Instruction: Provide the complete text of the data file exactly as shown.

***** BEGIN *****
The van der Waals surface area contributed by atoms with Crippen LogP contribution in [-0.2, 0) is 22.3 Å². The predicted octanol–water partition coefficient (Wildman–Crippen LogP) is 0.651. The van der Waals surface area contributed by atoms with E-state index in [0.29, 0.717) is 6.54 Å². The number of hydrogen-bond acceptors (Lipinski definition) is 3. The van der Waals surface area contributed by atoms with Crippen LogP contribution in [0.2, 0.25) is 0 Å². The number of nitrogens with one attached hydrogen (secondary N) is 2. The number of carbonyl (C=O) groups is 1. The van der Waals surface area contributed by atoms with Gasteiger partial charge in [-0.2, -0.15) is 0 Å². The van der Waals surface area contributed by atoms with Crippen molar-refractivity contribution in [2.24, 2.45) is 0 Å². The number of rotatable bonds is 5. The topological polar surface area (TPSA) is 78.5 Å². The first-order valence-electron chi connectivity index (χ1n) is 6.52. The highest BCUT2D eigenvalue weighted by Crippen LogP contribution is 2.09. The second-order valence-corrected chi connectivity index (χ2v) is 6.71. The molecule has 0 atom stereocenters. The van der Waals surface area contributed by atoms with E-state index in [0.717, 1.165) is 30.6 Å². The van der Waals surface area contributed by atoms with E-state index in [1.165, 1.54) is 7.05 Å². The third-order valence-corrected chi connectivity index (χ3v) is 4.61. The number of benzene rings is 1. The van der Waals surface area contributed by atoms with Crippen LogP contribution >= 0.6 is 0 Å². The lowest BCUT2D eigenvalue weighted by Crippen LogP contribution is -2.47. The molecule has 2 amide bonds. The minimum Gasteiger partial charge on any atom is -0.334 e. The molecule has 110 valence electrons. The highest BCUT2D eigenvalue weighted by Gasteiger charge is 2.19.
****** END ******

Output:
The van der Waals surface area contributed by atoms with Crippen LogP contribution in [-0.2, 0) is 22.3 Å². The predicted octanol–water partition coefficient (Wildman–Crippen LogP) is 0.651. The van der Waals surface area contributed by atoms with E-state index in [0.29, 0.717) is 6.54 Å². The number of hydrogen-bond acceptors (Lipinski definition) is 3. The van der Waals surface area contributed by atoms with Crippen LogP contribution in [0.2, 0.25) is 0 Å². The number of nitrogens with one attached hydrogen (secondary N) is 2. The number of carbonyl (C=O) groups is 1. The van der Waals surface area contributed by atoms with Gasteiger partial charge in [-0.2, -0.15) is 0 Å². The van der Waals surface area contributed by atoms with Crippen molar-refractivity contribution in [2.24, 2.45) is 0 Å². The number of rotatable bonds is 5. The topological polar surface area (TPSA) is 78.5 Å². The first-order valence-electron chi connectivity index (χ1n) is 6.52. The highest BCUT2D eigenvalue weighted by Crippen LogP contribution is 2.09. The second-order valence-corrected chi connectivity index (χ2v) is 6.71. The molecule has 0 atom stereocenters. The van der Waals surface area contributed by atoms with E-state index in [0.717, 1.165) is 30.6 Å². The van der Waals surface area contributed by atoms with E-state index in [1.165, 1.54) is 7.05 Å². The third-order valence-corrected chi connectivity index (χ3v) is 4.61. The number of benzene rings is 1. The van der Waals surface area contributed by atoms with Crippen LogP contribution >= 0.6 is 0 Å². The lowest BCUT2D eigenvalue weighted by Crippen LogP contribution is -2.47. The molecule has 2 amide bonds. The minimum Gasteiger partial charge on any atom is -0.334 e. The molecule has 110 valence electrons. The highest BCUT2D eigenvalue weighted by Gasteiger charge is 2.19.